Investment performance isn't everything when considering the amount of income retirees can count on.
Rather, making better financial planning decisions could help increase the income stream clients hope to generate once they've stopped working.
A new study by Morningstar Inc. redefines the Greek letter gamma — which typically refers to investors' risk aversion — as the amount of additional retirement income investors can get from improving their financial planning decisions.
“Most advisers think of alpha and beta,” said David Blanchett, head of retirement research at Morningstar Investment Management and co-author of the study. “In reality, retirement is more complex than accumulation.”
Performance isn't the sole metric of an adviser's value, and advisers can do more for clients by taking other steps to raise their income once they've stopped working.
Mr. Blanchett outlined five ways to improve “gamma” for clients:
‰ Dynamic withdrawal strategies: Advisers and clients should step away from withdrawal strategies that adjust only for inflation, and opt instead for ones that consider the portfolio's performance and the expected longevity of the client.
‰ Asset location/withdrawal sourcing: Investors ought to consider the tax ramifications of their holdings and the withdrawals they take from their accounts.
Individual retirement accounts and 401(k)s are hospitable places for bonds that generate their return from coupons or dividends that are taxed as ordinary income. Equities should be held in taxable accounts because most of their return comes from capital gains. When taking withdrawals, clients should pull from taxable accounts first and IRAs and 401(k)s later.
Still, depending on the outcome of the presidential election, the tax code could change dramatically, Mr. Blanchett said.
‰ Total wealth asset allocation: Consider investing in terms of risk capacity — the client's ability to assume risk based on total wealth, including human and financial capital — rather than mere risk aversion. Retirees typically prefer to decrease their equity allocation to as low as 20% but some could benefit from stopping at 40%, Mr. Blanchett said. Further, some income streams, such as a single-premium immediate annuity, are effectively bond allocations allowing clients to dial up some of their risk.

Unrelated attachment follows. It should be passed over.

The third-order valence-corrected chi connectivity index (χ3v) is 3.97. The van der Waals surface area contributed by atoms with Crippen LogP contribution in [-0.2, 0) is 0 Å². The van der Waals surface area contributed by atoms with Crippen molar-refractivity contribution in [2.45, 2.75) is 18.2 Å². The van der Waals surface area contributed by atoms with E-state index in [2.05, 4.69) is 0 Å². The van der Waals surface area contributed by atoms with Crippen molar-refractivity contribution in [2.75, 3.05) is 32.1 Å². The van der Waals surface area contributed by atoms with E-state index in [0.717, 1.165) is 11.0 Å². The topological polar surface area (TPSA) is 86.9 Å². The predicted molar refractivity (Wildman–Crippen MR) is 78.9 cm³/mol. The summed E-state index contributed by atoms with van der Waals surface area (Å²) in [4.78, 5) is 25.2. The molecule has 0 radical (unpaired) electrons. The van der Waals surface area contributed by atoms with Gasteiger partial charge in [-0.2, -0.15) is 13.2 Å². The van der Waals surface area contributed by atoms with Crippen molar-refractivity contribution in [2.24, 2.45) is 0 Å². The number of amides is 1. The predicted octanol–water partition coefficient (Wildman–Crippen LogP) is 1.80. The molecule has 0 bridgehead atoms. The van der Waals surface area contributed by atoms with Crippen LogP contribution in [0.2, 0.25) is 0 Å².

‰ Annuity allocation: Annuities permit retirees to hedge for longevity risk but advisers and clients should think about the benefits, risks and cost before choosing the amount placed into the product.
‰ Liability-relative optimization: Don't just think of asset allocation in terms of domestic bonds and stocks and their performance. Instead, think about accounting for inflation in the future, based on the age of the retiree. That should encourage investors and advisers to think about subcategories of asset classes
One example: Dividing the client's allocation to U.S. bonds among Treasury inflation-protected securities, U.S. bonds and cash. Mr. Blanchett noted that assets in a liability-driven portfolio move in sync with the value of the liability, keeping the ship steadier.
Compared with a portfolio that's 80% bonds and 20% stocks, one that is optimized for the five characteristics above and employing a steady 4% withdrawal strategy, Mr. Blanchett's research showed that there is a 28.8% improvement in income, according to the paper.
“Good advisers should already be considering these methods,” Mr. Blanchett said. “How are you adding value?”